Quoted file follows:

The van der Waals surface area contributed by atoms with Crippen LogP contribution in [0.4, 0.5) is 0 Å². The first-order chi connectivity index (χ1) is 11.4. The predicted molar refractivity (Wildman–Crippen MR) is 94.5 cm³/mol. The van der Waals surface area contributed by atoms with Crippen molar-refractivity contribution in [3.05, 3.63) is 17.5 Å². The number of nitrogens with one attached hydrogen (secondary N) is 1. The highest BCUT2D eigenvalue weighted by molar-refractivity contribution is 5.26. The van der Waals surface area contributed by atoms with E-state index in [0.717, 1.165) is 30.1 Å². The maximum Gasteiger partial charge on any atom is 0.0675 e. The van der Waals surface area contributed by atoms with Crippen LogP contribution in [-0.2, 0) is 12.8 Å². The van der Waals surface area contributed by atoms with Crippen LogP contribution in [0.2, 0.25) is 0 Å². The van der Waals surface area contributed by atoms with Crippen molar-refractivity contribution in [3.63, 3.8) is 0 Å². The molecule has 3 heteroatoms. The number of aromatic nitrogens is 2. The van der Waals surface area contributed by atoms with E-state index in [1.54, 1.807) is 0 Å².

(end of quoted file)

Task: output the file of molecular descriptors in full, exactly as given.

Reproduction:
The van der Waals surface area contributed by atoms with Crippen LogP contribution in [0.4, 0.5) is 0 Å². The first-order chi connectivity index (χ1) is 11.4. The predicted molar refractivity (Wildman–Crippen MR) is 94.5 cm³/mol. The van der Waals surface area contributed by atoms with Crippen molar-refractivity contribution in [3.05, 3.63) is 17.5 Å². The number of nitrogens with one attached hydrogen (secondary N) is 1. The highest BCUT2D eigenvalue weighted by molar-refractivity contribution is 5.26. The van der Waals surface area contributed by atoms with E-state index in [0.717, 1.165) is 30.1 Å². The maximum Gasteiger partial charge on any atom is 0.0675 e. The van der Waals surface area contributed by atoms with Crippen LogP contribution in [-0.2, 0) is 12.8 Å². The van der Waals surface area contributed by atoms with Crippen LogP contribution in [0.2, 0.25) is 0 Å². The van der Waals surface area contributed by atoms with Crippen molar-refractivity contribution in [3.63, 3.8) is 0 Å². The molecule has 3 heteroatoms. The number of aromatic nitrogens is 2. The van der Waals surface area contributed by atoms with E-state index in [1.54, 1.807) is 0 Å².